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“Getting enough people to attend the show is tough, because there’s so much music out there.”
Prog can be a pretty insular place, even at the best of times, but Ocean Districts guitarist Martin Lepalaan says that that’s especially true in his hometown, Tallinn. “It’s small: 400,000 people,” the band’s founder tells us over a video call from his guitar shop in the Estonian capital. “The musicians, everybody knows everybody else. It’s not very difficult to play in Tallinn for local bands. If you’re a touring band coming from Latvia or Finland, it might be more difficult. Getting enough people to attend the show is tough, because there’s so much music out there today.”
Rock artists that have burst out of the city to find mainstream relevance are rare. The only examples Lepalaan offers are Laur Joamets, guitarist for US country rocker Sturgill Simpson, and the metal band Metsatöll. On the more experimental end, though, there’s Ocean Districts: the guitarist’s instrumental post-rockers have toured internationally and supported Sólstafir and God Is An Astronaut since forming in 2011.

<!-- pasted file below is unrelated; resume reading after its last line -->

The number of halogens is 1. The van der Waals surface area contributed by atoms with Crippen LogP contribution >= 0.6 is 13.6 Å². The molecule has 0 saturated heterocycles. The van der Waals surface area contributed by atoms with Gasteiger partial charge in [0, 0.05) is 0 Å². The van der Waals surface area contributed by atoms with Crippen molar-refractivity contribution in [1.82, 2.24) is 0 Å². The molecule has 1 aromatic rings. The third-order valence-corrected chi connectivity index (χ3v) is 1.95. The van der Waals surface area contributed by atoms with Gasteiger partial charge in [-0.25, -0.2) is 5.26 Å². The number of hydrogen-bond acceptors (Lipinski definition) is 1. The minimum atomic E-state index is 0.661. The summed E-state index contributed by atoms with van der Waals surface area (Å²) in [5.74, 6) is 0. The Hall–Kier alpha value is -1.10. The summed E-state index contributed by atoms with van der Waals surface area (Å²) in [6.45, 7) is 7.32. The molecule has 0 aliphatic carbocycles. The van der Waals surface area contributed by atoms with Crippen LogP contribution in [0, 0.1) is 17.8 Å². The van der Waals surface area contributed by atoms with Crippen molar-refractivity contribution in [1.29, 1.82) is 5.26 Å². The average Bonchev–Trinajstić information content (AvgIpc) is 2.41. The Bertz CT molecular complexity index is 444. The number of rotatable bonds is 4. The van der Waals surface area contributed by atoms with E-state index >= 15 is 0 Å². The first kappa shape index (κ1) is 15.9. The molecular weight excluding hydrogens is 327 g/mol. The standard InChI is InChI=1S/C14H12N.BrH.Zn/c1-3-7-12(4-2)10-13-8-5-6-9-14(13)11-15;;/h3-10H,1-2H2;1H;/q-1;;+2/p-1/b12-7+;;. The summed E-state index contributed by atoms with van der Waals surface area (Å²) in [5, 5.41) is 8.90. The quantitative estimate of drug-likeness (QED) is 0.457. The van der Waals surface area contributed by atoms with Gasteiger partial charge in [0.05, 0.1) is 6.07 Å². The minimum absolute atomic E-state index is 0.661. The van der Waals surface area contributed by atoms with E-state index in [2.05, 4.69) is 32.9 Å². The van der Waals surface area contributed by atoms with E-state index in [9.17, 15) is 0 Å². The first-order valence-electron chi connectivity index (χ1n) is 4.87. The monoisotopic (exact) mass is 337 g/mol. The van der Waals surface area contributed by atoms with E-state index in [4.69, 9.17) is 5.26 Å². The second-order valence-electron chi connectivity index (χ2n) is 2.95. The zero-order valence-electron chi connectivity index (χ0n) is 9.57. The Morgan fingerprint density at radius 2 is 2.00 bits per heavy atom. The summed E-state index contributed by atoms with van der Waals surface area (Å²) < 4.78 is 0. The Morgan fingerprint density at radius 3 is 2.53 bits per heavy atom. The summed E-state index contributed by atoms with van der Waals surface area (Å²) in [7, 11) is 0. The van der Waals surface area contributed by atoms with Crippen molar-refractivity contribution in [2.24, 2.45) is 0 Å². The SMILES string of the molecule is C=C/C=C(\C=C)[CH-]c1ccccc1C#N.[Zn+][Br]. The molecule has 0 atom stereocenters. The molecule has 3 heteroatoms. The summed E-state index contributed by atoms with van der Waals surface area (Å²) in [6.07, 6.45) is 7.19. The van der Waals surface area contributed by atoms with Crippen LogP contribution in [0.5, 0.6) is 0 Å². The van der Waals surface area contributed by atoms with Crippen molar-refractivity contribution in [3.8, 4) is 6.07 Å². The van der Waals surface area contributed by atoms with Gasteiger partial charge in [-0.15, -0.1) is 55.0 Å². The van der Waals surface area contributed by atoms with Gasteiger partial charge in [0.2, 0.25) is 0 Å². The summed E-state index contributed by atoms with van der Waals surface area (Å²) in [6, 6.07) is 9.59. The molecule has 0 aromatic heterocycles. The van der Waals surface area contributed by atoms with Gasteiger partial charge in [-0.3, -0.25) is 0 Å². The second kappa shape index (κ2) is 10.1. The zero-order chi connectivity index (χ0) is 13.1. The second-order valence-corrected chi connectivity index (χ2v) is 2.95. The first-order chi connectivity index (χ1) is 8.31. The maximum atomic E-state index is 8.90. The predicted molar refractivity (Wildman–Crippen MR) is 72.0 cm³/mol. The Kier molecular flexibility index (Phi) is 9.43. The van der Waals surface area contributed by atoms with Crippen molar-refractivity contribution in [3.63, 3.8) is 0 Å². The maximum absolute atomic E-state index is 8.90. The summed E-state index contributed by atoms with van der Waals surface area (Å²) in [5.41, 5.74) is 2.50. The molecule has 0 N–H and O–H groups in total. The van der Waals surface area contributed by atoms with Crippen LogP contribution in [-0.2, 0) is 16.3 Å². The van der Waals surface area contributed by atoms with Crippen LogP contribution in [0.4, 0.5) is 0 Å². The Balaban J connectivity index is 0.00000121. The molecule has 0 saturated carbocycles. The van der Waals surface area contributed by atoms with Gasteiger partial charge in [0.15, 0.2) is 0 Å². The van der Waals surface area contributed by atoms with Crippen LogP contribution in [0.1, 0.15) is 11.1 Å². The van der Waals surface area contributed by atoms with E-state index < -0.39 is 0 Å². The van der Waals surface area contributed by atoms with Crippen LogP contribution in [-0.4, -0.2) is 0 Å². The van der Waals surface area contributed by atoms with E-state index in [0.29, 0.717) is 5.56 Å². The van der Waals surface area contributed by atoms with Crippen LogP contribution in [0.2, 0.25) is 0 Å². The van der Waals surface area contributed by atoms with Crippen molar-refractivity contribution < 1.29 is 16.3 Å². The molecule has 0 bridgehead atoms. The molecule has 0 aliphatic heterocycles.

On their second album, the recently released /Phantom Islands/, the quintet pushed the boat out by featuring vocals for the first time on three different songs. “It wasn’t our initial plan to be instrumental,” Lepalaan reveals. “When we started /Phantom Islands/, we searched for a permanent vocalist. But a lot of them said that our music is so intense, with so many layers of guitars and melody, that they had a tough time fitting in.”
Even the songs that are endowed with singing are dense and technical post-rock pieces. Aiding the album’s avant-garde credentials is the fact that it’s a concept piece: every track is named after an island that was once on the map, but later found to not exist.
“We have a theme for every album or EP we do,” explains Lepalaan. “The initial idea, two years ago, was to make this album about UFOs. Dimensionally, it didn’t click. Then I stumbled across the idea of phantom islands. In 10 minutes, I had every song name, the album name and the artwork in my mind.”
Ultimately, the guitarist wants the beauty and intricacy of the music to motivate whoever hears it. “The best bit about making music is when, after a show, someone says your music inspired them,” he says.
See www.oceandistricts.bandcamp.com for more information.
— Matt MillsFrom "Around The World - Ocean Districts" Prog Issue 141 Reprinted with permission.